Farmers in the developing world, desperate to scratch a living from generally poorer quality soil, simply cannot export to us. They may wish to sell us allegedly “inferior” produce, at a lower price, but the EU won’t allow this. So we must support them through charity instead.
Back in the 80’s Bob Geldof infamously declared “Just give us your effing money!” as the poor farmers of swathes of Africa saw drought decimate their crops. Now the EU is destroying the same farmers through restrictive and protectionist trade practices that safeguard rich, “Western” farmers at the expense of the poor of the world.
If you donated to Band Aid and are thinking of voting Remain, then you should hang your head in shame.
The EU isn’t a “Free Trade” area, it is a “Customs Union”. This places tariffs on those countries outside of the EU who wish to trade with us, making their goods more expensive. It’s why the likes of Nissan and Toyota have manufacturing plants here, purely to avoid those punitive tariffs. But, it also prevents us from importing goods freely from outside of the EU, (except for strange reasons from China. Which begs the question of whether they actually control the EU?)
We would be better off trading freely with the rest of the world and paying EU tariffs in order to export to them. (Nissan, Toyota, Honda, Vauxhall, JCB etc etc see no reason to leave the UK post Brexit. They have too much to gain from our solid business reputation.)
By trading with the whole world we shall be able to increase our manufacturing base (badly depleted under Thatcherism & New Labour). This will improve our balance of payments and increase the number of jobs available.
But, it isn’t all about economics. We’re all poorer in a democratic sense having a faceless, backroom dealing, Commission (or Commissariat) actually determining which laws they wish to enact.
I dislike almost all of the politicians in the forefront of the Referendum, from both sides. Cameron, Osborne, Blair, Boris, Gove, Farage – all in it for their own careers.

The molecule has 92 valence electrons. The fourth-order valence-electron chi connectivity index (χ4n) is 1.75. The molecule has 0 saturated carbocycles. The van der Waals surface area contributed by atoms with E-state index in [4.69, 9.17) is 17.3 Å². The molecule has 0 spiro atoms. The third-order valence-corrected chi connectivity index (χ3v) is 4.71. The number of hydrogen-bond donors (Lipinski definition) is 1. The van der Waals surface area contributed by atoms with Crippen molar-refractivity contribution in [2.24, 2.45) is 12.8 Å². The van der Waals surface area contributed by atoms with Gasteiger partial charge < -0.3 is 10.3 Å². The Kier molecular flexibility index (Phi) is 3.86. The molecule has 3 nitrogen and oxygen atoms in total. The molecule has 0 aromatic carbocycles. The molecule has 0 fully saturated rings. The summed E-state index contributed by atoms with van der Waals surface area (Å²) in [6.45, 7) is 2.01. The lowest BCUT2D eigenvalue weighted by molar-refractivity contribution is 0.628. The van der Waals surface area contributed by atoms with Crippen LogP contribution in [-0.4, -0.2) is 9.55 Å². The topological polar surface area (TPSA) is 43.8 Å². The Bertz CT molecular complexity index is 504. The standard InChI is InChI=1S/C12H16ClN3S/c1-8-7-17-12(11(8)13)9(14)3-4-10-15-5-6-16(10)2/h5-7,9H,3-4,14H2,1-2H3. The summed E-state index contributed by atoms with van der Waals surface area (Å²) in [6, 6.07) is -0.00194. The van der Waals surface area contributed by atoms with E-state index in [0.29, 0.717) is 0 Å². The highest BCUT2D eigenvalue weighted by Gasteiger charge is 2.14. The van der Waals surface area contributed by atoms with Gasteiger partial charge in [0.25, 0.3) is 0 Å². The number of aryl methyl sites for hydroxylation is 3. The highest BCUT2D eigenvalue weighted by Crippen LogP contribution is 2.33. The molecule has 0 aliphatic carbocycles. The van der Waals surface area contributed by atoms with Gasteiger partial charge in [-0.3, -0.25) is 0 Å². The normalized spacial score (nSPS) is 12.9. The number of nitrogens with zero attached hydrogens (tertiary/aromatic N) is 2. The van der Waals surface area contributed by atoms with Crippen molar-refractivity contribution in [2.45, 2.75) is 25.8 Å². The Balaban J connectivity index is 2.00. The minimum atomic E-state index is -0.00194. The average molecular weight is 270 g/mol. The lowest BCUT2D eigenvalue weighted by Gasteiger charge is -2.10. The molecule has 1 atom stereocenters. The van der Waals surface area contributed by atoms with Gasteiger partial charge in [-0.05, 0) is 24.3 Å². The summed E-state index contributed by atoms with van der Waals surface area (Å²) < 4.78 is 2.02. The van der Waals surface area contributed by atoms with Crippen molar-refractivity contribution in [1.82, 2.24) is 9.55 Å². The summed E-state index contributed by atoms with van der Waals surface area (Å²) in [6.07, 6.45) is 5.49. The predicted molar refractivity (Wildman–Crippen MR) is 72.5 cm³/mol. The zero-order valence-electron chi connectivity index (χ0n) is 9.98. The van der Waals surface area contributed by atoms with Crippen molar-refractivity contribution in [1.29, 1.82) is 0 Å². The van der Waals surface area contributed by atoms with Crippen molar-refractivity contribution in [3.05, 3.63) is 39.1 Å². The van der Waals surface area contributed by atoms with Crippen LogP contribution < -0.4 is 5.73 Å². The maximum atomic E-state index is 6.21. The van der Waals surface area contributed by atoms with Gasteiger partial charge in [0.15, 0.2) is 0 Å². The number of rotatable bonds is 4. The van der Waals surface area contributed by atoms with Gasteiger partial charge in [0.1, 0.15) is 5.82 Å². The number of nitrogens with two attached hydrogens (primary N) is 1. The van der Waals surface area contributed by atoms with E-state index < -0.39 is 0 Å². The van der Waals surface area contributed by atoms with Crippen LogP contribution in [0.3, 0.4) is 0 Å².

I want fewer politicians in my life which will lead to greater democratic accountability of those who are there. At the moment I can pop in to my local pub and chat with Lindsay Hoyle, my MP. But he’s toothless in the face of an unapproachable bureaucracy that refuse to admit that, in fact, they run the EU
What if I like being in the hands of big business, banks and politicians?
In that case, vote Remain. Global organisations, businesses and banks spend billions lobbying the corrupt EU to ensure things go their way. They would have much less sway over a UK government.
What about worker’s rights? The EU protects them.
Not so. Most worker’s rights come from either the UK government or the World Trade Organisation and, of course, the Trade Unions. Competition for immigrants around the world also has an effect. If we don’t like something the EU does for us, we have no democratic recourse. If we dislike a UK government, we can vote them out.
But I don’t like Farage. I don’t want to live in his UK.
It is the case that UKIP in general, and Farage in particular, have been instrumental in bringing about this referendum. But, they have been side-lined by the Vote Leave campaign who recognise their divisive style is not the best way forwards. Most of the Leave campaigners see UKIP and Farage as strange bedfellows, but needs must.
Once we have left the EU a General Election cannot be far off, especially as the Tory party rips itself in two. That will give us the chance to determine who we want to have running the country. And that government will be in full charge, not simply poodles of an unaccountable EU Politburo.
Additionally, Farage, Boris, Gove, Cameron, Osborne et al are ephemeral. They’ll all be retired within 10 years. Democracy however, is for life.
We are trapped in this loveless, abusive marriage, too scared to leave and desperate to believe our other half’s promises of change. Despite knowing, deep down, that it will never happen. Divorce is very scary, but it will allow us to walk out of the door, head held high, to a better, brighter, more exciting, future of freedom.
© Michael Donkin 2016